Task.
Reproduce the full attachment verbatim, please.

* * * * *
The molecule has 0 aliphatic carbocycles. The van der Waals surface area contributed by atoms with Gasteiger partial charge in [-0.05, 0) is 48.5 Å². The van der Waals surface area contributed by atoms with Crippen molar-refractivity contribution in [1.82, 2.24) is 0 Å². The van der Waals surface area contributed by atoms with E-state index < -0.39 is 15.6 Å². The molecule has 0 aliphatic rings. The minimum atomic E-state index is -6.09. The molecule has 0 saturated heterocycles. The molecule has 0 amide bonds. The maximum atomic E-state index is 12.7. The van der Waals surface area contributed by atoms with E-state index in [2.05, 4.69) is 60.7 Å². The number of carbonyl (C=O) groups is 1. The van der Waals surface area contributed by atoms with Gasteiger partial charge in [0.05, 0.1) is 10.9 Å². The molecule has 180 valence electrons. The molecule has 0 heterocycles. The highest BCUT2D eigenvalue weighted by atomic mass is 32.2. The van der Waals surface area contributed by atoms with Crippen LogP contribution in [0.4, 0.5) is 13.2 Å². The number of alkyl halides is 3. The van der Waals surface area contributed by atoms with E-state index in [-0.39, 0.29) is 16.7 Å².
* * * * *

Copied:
The molecule has 0 aliphatic carbocycles. The van der Waals surface area contributed by atoms with Gasteiger partial charge in [-0.05, 0) is 48.5 Å². The van der Waals surface area contributed by atoms with Crippen molar-refractivity contribution in [1.82, 2.24) is 0 Å². The van der Waals surface area contributed by atoms with E-state index < -0.39 is 15.6 Å². The molecule has 0 aliphatic rings. The minimum atomic E-state index is -6.09. The molecule has 0 saturated heterocycles. The molecule has 0 amide bonds. The maximum atomic E-state index is 12.7. The van der Waals surface area contributed by atoms with E-state index in [2.05, 4.69) is 60.7 Å². The number of carbonyl (C=O) groups is 1. The van der Waals surface area contributed by atoms with Gasteiger partial charge in [0.05, 0.1) is 10.9 Å². The molecule has 180 valence electrons. The molecule has 0 heterocycles. The highest BCUT2D eigenvalue weighted by atomic mass is 32.2. The van der Waals surface area contributed by atoms with Crippen LogP contribution in [0.4, 0.5) is 13.2 Å². The number of alkyl halides is 3. The van der Waals surface area contributed by atoms with E-state index in [-0.39, 0.29) is 16.7 Å².